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Laicized priest who helped engineer Amazon synod claims coronavirus is mother earth’s revenge

Pope Francis ally Leonardo Boff claims the pandemic is retribution for polluting the planet.
Fri Mar 20, 2020 - 8:52 pm EST
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Liberation theologian Leonardo Boff

March 20, 2020 (LifeSiteNews) ― A laicized priest and liberation theologian who was widely credited as a “theologian of reference” for the Amazon synod has declared that the coronavirus is Gaia’s retaliation for humanity’s mistreatment of the earth.

Earlier this week, Leonardo Boff, 81, published an article for a Brazilian magazine called A Terra e Redonda (“The Earth is Round”) in which he gave a quasi-spiritual environmental reflection on the pandemic that has killed more than 10,000 people since it was first detected in China in November 2019.  

“Not without reason did James Lovelock, who formulated the theory of the Earth as a living, self-regulating superorganism, Gaia, write a book (called) Gaia's Revenge (Intrínseca, 2006),” Boff, who is a strong supporter of Pope Francis, wrote in his article “The Origins of Coronavirus”.  

“I believe that current diseases such as dengue, chikungunya, zika virus, SARS, ebola, measles, the current coronavirus, and the widespread degradation of human relations, marked by deep inequality/social injustice and a lack of minimal solidarity, are a reprisal for Gaia for the offenses we inflict on her without interruption.”  

Boff did not go so far as to say that an anthropomorphized planet Earth was wreaking her fury upon the human race but suggested that “the Great Mother” is retaliating against us for polluting her. Boff also suggested that COVID-19 has erupted in the dirtier regions of the planet. 

“It is not without reason that the virus has erupted there where there is most pollution,” he stated.  

“I would not say, like J. Lovelock, that it is ‘Gaia's revenge’ because she, as the Great Mother, does not take revenge, but gives us severe signs that she is ill (typhoons, melting of the polar ice caps, droughts and floods, etc.) and, finally, because we do not learn the lesson, she makes a reprisal against us like the diseases mentioned,” he wrote. 

“It is a reaction to violent human action.”

In Boff’s article, he saved most of his sympathy for the planet, sparing little for sick and dying human beings, as he continued to write as though Earth were a super-powerful, female entity. The priest quoted naturalist Théodore Monod, who wrote that the annihilation of the human race “would be a just price for our follies and our cruelties.” 

However, Boff is not opposed to governments looking for vaccines to treat the sick, as the pandemic may mean “a human tragedy” with countless victims. However, he does not believe that vaccines will be enough to keep the Earth happy with us.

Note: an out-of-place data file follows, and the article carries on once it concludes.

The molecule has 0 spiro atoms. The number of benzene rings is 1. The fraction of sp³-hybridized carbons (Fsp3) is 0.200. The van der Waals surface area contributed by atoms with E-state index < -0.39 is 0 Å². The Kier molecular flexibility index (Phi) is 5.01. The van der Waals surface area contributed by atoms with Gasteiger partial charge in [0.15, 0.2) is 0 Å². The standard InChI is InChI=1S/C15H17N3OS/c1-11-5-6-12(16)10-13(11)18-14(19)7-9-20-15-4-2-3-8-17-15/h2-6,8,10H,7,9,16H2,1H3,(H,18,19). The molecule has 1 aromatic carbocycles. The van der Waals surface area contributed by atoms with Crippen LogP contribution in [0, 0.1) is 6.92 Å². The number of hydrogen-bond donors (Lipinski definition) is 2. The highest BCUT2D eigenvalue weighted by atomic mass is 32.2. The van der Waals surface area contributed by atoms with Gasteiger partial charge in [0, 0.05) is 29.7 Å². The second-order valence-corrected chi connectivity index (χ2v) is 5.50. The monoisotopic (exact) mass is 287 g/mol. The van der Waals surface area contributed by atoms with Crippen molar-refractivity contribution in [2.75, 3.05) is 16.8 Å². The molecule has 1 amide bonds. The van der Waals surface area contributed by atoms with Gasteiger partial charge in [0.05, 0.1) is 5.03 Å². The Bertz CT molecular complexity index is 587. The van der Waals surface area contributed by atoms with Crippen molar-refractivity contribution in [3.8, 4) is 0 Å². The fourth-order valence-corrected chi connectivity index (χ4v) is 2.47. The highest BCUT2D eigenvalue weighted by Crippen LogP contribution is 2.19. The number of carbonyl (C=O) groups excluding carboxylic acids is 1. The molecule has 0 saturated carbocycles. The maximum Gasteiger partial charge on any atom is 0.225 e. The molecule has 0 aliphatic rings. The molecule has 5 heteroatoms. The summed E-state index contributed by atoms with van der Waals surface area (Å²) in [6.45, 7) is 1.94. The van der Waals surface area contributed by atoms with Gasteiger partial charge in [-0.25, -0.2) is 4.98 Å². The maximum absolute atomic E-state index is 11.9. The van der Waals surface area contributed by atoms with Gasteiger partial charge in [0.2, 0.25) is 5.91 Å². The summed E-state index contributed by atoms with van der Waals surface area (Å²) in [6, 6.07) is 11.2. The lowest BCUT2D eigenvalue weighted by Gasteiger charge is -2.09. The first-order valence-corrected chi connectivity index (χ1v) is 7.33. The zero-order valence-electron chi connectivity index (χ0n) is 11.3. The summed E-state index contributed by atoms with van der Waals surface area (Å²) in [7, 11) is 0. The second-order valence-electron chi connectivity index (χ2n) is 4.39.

“But the Earth will not be content with these little gifts,” he wrote.  

“She begs for a different attitude towards her: to respect her rhythms and limits, to care for her sustainability and to feel that we are more than sons and daughters of Mother Earth, but even (part of) the very Earth that feels, thinks, loves, worships and cares,” he continued. 

“Just as we care, we must care for her. She does not need us. We need her.”

Boff theorized that Mother Earth “may no longer want us on her face” and predicted that she will “keep spinning through outer space, but without us for we have been guilty of ecocide and geocide.” 

The elderly theologian, who achieved a kind of fame in the 1970s for his leading role in Marx-inspired liberation theology, is now believed to have influenced Pope Francis. His Earth-centered philosophy was swiftly detected in the pontiff’s encyclical Laudato Si’.

In a 2016 interview, Boff told a German magazine that the Argentinian pontiff is “one of us. He has turned Liberation Theology into a common property of the Church. And he has widened it.” 

“Whoever speaks today of the poor, also has to speak of the earth, because it, too, is now being plundered and abused. ‘To hear the cry of the poor,’ that means to hear the cry of the animals, the forests, of the whole tortured creation,” he continued. 

“The whole earth cries. Also, says the pope – and he thus quotes one of the titles of one of my books – we have to hear simultaneously the cry of the poor and the cry of the earth. And, for sure, both need to be liberated. I myself have dealt in the recent past with this widening of the Liberation Theology. And that (this environmental dimension) is also the fundamentally new aspect in Laudato Si.”  

Boff also revealed that Pope Francis had reached out to him for help in writing his environmental encyclical.

“He asked me for material for the sake of Laudato Si. I have given him my counsel and sent to him some of what I have written. Which he has also used. Some people told me they were thinking while reading: ‘Wait, that is Boff!’” 

In the same interview, Boff called Cardinal Raymond Burke the “Donald Trump of the Catholic Church” and thanked God that he had been “neutralized.”


  catholic, environmentalism, gaia, james lovelock, laudato si’, leonardo boff, liberation theology, mother earth, pope francis

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